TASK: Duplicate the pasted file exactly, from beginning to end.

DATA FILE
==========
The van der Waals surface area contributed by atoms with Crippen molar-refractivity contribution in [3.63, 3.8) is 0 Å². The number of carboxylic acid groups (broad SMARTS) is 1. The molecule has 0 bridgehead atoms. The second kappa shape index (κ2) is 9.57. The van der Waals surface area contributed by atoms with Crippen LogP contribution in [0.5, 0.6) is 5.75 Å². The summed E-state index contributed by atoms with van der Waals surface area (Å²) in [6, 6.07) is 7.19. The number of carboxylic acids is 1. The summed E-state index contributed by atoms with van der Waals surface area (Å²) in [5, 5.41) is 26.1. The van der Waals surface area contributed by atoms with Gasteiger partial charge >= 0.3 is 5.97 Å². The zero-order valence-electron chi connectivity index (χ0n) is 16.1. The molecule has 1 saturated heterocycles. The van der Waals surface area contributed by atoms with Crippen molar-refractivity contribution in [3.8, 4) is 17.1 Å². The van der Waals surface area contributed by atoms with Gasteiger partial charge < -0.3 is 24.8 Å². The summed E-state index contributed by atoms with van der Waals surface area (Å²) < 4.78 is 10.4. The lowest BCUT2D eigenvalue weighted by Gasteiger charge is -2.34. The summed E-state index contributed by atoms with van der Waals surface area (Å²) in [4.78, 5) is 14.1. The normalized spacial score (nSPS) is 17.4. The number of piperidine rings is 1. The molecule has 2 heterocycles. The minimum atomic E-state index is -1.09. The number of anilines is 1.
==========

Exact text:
The van der Waals surface area contributed by atoms with Crippen molar-refractivity contribution in [3.63, 3.8) is 0 Å². The number of carboxylic acid groups (broad SMARTS) is 1. The molecule has 0 bridgehead atoms. The second kappa shape index (κ2) is 9.57. The van der Waals surface area contributed by atoms with Crippen LogP contribution in [0.5, 0.6) is 5.75 Å². The summed E-state index contributed by atoms with van der Waals surface area (Å²) in [6, 6.07) is 7.19. The number of carboxylic acids is 1. The summed E-state index contributed by atoms with van der Waals surface area (Å²) in [5, 5.41) is 26.1. The van der Waals surface area contributed by atoms with Gasteiger partial charge >= 0.3 is 5.97 Å². The zero-order valence-electron chi connectivity index (χ0n) is 16.1. The molecule has 1 saturated heterocycles. The van der Waals surface area contributed by atoms with Crippen molar-refractivity contribution in [3.8, 4) is 17.1 Å². The van der Waals surface area contributed by atoms with Gasteiger partial charge < -0.3 is 24.8 Å². The summed E-state index contributed by atoms with van der Waals surface area (Å²) < 4.78 is 10.4. The lowest BCUT2D eigenvalue weighted by Gasteiger charge is -2.34. The summed E-state index contributed by atoms with van der Waals surface area (Å²) in [4.78, 5) is 14.1. The normalized spacial score (nSPS) is 17.4. The number of piperidine rings is 1. The molecule has 2 heterocycles. The minimum atomic E-state index is -1.09. The number of anilines is 1.